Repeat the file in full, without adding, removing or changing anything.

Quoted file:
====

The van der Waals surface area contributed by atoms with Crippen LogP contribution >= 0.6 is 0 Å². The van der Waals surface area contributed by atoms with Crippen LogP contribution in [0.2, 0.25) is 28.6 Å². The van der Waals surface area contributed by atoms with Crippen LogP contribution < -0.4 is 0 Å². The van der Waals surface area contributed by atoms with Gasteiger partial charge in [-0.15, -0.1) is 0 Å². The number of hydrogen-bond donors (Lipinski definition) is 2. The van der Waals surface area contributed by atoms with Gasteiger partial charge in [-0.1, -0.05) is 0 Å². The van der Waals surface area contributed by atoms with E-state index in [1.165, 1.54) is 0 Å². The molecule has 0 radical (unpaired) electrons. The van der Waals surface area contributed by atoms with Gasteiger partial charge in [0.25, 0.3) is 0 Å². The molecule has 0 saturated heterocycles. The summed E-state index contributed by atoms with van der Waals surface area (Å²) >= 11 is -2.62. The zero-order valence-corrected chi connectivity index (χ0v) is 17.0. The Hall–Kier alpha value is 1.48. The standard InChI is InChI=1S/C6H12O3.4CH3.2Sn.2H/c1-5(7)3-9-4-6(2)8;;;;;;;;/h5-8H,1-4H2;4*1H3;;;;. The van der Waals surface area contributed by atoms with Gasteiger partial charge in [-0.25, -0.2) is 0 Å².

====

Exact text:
The van der Waals surface area contributed by atoms with Crippen LogP contribution >= 0.6 is 0 Å². The van der Waals surface area contributed by atoms with Crippen LogP contribution in [0.2, 0.25) is 28.6 Å². The van der Waals surface area contributed by atoms with Crippen LogP contribution < -0.4 is 0 Å². The van der Waals surface area contributed by atoms with Gasteiger partial charge in [-0.15, -0.1) is 0 Å². The number of hydrogen-bond donors (Lipinski definition) is 2. The van der Waals surface area contributed by atoms with Gasteiger partial charge in [-0.1, -0.05) is 0 Å². The van der Waals surface area contributed by atoms with E-state index in [1.165, 1.54) is 0 Å². The molecule has 0 radical (unpaired) electrons. The van der Waals surface area contributed by atoms with Gasteiger partial charge in [0.25, 0.3) is 0 Å². The molecule has 0 saturated heterocycles. The summed E-state index contributed by atoms with van der Waals surface area (Å²) >= 11 is -2.62. The zero-order valence-corrected chi connectivity index (χ0v) is 17.0. The Hall–Kier alpha value is 1.48. The standard InChI is InChI=1S/C6H12O3.4CH3.2Sn.2H/c1-5(7)3-9-4-6(2)8;;;;;;;;/h5-8H,1-4H2;4*1H3;;;;. The van der Waals surface area contributed by atoms with Gasteiger partial charge in [-0.25, -0.2) is 0 Å².